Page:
Jewish Community Gratified That Human Rights Commission Settles Misguided Lawsuit Against Frum Businesses


williamsburgAgudath Israel of America greeted New York City Human Rights Commissioner Patricia L. Gatling’s announcement of a settlement in the city’s lawsuit against several Williamsburg stores with dress code signs as “a sign of reasonableness” from the new city administration.

“While we believe that the signs, which simply requested that customers respect the community’s values with regard to dress, were entirely legal,” said Rabbi Chaim Dovid Zwiebel, the organization’s executive vice president, “we are happy that the issue here is closed.”

The commissioner’s statement asserted that, according to “the proposed agreement, representatives from the stores agreed that if they were to post new signs in their windows, they would say that while modest dress is appreciated, all individuals are welcome to enter the stores free from discrimination.”

While Agudath Israel welcomed the news, Rabbi Zwiebel also expressed his view that “the case should never have been brought in the first place,” and that “the Commission’s pursuit of the Williamsburg store owners raised serious concerns of selective prosecution.”  He praised the de Blasio administration for “apparently realizing that disturbing aspect of this suit, its lack of legal merit, and the need for reason and good will here.”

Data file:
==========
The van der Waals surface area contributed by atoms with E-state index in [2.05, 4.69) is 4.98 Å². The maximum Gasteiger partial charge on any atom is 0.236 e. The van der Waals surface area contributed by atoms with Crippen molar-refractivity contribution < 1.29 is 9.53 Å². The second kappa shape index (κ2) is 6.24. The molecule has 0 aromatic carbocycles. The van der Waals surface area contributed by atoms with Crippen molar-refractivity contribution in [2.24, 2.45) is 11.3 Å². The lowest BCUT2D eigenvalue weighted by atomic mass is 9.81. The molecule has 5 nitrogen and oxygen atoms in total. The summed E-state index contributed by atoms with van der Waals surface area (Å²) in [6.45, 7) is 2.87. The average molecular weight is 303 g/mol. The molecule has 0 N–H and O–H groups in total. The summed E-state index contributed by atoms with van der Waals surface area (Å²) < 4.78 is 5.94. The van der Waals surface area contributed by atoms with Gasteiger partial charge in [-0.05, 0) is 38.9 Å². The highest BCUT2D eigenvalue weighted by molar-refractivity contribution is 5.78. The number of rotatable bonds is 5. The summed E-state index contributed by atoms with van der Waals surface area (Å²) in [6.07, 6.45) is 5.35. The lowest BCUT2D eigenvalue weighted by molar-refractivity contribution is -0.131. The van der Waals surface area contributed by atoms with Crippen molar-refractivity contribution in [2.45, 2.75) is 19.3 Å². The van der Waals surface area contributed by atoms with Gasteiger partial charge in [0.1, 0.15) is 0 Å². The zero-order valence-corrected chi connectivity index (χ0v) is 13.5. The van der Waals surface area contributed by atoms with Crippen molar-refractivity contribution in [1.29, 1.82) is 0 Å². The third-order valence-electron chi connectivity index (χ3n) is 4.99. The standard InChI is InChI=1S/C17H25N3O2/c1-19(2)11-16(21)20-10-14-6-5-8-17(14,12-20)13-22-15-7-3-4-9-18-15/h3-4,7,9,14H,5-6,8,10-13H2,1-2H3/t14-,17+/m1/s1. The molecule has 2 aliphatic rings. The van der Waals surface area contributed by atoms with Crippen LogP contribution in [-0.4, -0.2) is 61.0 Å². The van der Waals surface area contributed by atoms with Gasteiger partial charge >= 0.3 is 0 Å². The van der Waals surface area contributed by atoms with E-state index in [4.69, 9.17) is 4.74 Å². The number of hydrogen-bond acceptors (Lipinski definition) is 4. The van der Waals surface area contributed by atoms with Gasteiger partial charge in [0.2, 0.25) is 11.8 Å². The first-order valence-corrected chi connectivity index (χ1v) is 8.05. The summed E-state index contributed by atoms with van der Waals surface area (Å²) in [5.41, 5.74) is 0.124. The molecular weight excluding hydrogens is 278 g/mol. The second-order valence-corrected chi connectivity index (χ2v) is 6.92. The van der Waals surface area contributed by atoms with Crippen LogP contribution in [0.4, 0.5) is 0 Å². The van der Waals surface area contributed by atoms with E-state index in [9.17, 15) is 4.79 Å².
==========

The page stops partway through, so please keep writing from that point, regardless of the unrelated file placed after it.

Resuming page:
“I am pleased that these small business owners and the Human Rights Commission have come to a reasonable agreement. This was an unfair and unnecessary lawsuit that arbitrarily targeted these businesses while ignoring many others around the city that employ similar dress codes. As I said at the time, this was clearly another example of local government overstepping its authority and unfairly targeting the Orthodox community. I am very relieved that the merchants and the city were able to settle this matter without resorting to a trial,” said Councilman David Greenfield.

The signs posted in the store windows simply read, “No shorts; no barefoot; no sleeveless; no low cut necklines; thank you” or something similar and had not been the subject of any formal complaints by the public. Under the settlement, any signs the business owners post must make it clear that while modest dress is requested and appreciated, all members of the public are welcome to enter the store.

After the Human Rights Commission announced its outrageous action against these merchants last year, Councilman Greenfield personally called Chairwoman Patricia Gatling and several other commission members to express how upset the Orthodox Jewish community is with the decision to sue these small business owners for simply asking customers to dress modestly. At the time, Councilman Greenfield requested that each commission member ask the HRC staff to withdraw its lawsuit against the seven store owners, which had been scheduled for a two-day administrative trial this month before the lawsuit was settled.

{Gavriel Newscenter}


  1. I don’t have any problem with the settlement, but I would like that every upscale restaurant and the like, should be similarly required to modify their signs and substitute them with others that read “While elegant attire is requested and appreciated, all members of the public are welcome to patronize the establishment”.

    Else, it’s just the usual antisemitic tripe.

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